We choose one of the cheapest possible accommodations, next to a very exclusive hotel – Casa Andina. Classy! Especially if you have a snoring guy in your room ūüôā We go out to walk around the town – Aguas Calientes is a true mecca for all shopaholics. To be honest I also feel like shopping – I love colourful design, soft alpaca jumpers and all the stuff you really don’t need but it’s there and it’s soo cheap! I’m travelling light though and I’m already carrying 1kg of cocaine in my backpack (oh yes!) so I can’t afford to get anything apart from some small key rings – obviously with alpacas! ¬†There are hot springs in Aguas Calientes – advertised as one of the local attractions. No swimsuit? No problem! You can rent one here (am I the only one to think this is a bit disgusting?). The springs are tiny given the number of tourists but trust me, if I just finished 4 days trekking with no shower I would be OCCUPYING THAT SPACE.

In South America hot water in hostels is a real hit or miss. We got that in Aguas Calientes (no hot water) and later on in Puno (occasional drops of hot water). It’s worth checking before you pay for the room!

As the day is drawing to a close we head to a restaurant for a meal, some coca leaves and relax before the most important day of our trip – it’s Machu Picchu day tomorrow!

The Runaway Groom.

Machu Picchu is situated around 8.5km from Aguas Calientes. Not far. The problem is that we are in mountains so multiply your pain by two (at least!). Technically you can get to the main gate by bus. We don’t want to be wimps this time though! We leave our hostel at 5am and slowly start climbing up. Man, it’s like doing a million squats – my butt will be so thankful! Behind us a a cord of light from head torches. In front of us – never ending stairs. ¬†Ain’t no gym good enough to prepare you to this type of physical effort. Running could. On this height I wouldn’t say no to a better pair of lungs.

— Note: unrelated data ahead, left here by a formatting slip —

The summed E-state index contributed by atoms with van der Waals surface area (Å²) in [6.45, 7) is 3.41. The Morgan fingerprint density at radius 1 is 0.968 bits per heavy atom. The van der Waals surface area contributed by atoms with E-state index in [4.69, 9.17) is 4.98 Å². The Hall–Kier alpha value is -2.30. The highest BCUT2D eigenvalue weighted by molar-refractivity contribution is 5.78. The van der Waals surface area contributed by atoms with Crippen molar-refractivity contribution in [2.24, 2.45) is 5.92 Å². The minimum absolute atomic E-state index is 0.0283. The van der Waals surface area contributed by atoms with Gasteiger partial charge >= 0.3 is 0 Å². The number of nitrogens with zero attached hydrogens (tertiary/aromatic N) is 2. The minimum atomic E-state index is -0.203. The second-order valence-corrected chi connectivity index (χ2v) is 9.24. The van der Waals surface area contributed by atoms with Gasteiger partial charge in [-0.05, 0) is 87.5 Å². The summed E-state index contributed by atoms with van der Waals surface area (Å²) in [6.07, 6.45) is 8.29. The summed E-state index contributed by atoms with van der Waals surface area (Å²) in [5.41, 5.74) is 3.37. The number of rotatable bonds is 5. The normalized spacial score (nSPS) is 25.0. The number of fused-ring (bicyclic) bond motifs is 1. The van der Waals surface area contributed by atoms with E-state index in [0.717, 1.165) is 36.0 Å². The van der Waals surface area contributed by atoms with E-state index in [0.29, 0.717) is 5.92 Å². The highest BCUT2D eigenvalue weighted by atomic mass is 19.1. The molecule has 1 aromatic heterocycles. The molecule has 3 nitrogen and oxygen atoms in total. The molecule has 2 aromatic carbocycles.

My heart jumps a crazy beat. I wonder how the Incac were covering that distance almost 6 centuries ago. Respect! They must have been some sort of athletes!

Climbing was tough, but it’s totally worth it for the beautiful views on the way. Today I’m not quite sure whether it was a lack of oxygen or most likely the beauty of nature constantly taking my breath away. Even though I wasn’t there alone – I could easily imagine how did Bingham feel scrambling through that virgin at that time territory.

Aguas Calientes
On our way to Machu Picchu – the views were spectacular!
Never ending stairs – if you aren’t up to some intense cardio in the morning, you can always hop on a comfy bus – Peru caters to everyone’s need.

We finally get there! 1.5 hour later we are at the main gate to the complex. I can’t believe that it’s over. Exhausted but happy we queue in front of¬†the main entrance. You can hire a guide (and it costs peanuts) who will walk you around Machu Picchu – don’t miss it out. Wandering around without knowing all the history of this place is a stupidity unless you have a really good guide book. We prefer to imbibe stories and anecdotes instead of nervously flicking through Lonely Planet¬†so along with a Mexican family we chip in to hire a professional guide.

Mornings in Machu Picchu are pure poetry. The complex is wreathed in mist so passing through the main gate you won’t see much more than some green mountain terraces. Make sure you have a jacket with you because once you rest after the morning climb it gets really cold. Time flies slowly while the impish mist tries to fool our eyes. The lost city appears for a moment just to disappear in clouds again. I haven’t seen nature more spectacular than that.

Right then I realised what Jesus meant when he said that the energy of this place was brutal. You are here to see something incredible and mysterious. Everyone experiences Machu Picchu in their own special way but I guarantee that none will stay indifferent to such a giant!

Machu Picchu
Machu Picchu is a 15th-century Inca citadel situated on a mountain ridge. Most of the outlying buildings have been reconstructed in order to give tourists a better idea of how they originally appeared.
Machu Picchu
The city was divided into an urban sector and an agricultural sector, and into an upper town and a lower town. The upper part was reserved for priests the lower part was where all the warehouses and local houses used to be. 
Machu Picchu